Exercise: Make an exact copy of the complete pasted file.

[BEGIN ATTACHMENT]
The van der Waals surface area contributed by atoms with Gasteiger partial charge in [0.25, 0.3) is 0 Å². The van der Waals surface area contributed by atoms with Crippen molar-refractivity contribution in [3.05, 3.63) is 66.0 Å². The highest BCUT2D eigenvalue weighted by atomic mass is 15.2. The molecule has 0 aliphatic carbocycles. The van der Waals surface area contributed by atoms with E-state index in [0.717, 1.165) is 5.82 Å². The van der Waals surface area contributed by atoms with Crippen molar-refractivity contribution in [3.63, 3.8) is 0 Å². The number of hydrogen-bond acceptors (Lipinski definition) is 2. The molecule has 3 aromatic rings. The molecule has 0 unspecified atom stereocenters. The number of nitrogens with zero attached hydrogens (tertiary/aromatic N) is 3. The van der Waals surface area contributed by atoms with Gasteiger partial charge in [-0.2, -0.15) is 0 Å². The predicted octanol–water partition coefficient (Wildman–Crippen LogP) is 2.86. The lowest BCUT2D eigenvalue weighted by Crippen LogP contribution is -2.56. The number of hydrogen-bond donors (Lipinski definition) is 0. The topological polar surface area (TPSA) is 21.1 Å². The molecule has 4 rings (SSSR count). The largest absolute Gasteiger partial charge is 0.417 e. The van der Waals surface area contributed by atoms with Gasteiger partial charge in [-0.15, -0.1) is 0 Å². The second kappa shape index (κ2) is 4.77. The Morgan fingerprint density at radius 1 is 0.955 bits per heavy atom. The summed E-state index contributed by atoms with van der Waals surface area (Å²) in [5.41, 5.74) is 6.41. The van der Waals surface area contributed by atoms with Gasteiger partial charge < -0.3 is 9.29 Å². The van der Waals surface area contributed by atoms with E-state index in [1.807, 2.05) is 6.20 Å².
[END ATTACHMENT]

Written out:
The van der Waals surface area contributed by atoms with Gasteiger partial charge in [0.25, 0.3) is 0 Å². The van der Waals surface area contributed by atoms with Crippen molar-refractivity contribution in [3.05, 3.63) is 66.0 Å². The highest BCUT2D eigenvalue weighted by atomic mass is 15.2. The molecule has 0 aliphatic carbocycles. The van der Waals surface area contributed by atoms with E-state index in [0.717, 1.165) is 5.82 Å². The van der Waals surface area contributed by atoms with Crippen molar-refractivity contribution in [3.63, 3.8) is 0 Å². The number of hydrogen-bond acceptors (Lipinski definition) is 2. The molecule has 3 aromatic rings. The molecule has 0 unspecified atom stereocenters. The number of nitrogens with zero attached hydrogens (tertiary/aromatic N) is 3. The van der Waals surface area contributed by atoms with Gasteiger partial charge in [-0.2, -0.15) is 0 Å². The predicted octanol–water partition coefficient (Wildman–Crippen LogP) is 2.86. The lowest BCUT2D eigenvalue weighted by Crippen LogP contribution is -2.56. The number of hydrogen-bond donors (Lipinski definition) is 0. The topological polar surface area (TPSA) is 21.1 Å². The molecule has 4 rings (SSSR count). The largest absolute Gasteiger partial charge is 0.417 e. The van der Waals surface area contributed by atoms with Gasteiger partial charge in [-0.15, -0.1) is 0 Å². The second kappa shape index (κ2) is 4.77. The Morgan fingerprint density at radius 1 is 0.955 bits per heavy atom. The summed E-state index contributed by atoms with van der Waals surface area (Å²) in [5.41, 5.74) is 6.41. The van der Waals surface area contributed by atoms with Gasteiger partial charge < -0.3 is 9.29 Å². The van der Waals surface area contributed by atoms with E-state index in [1.807, 2.05) is 6.20 Å².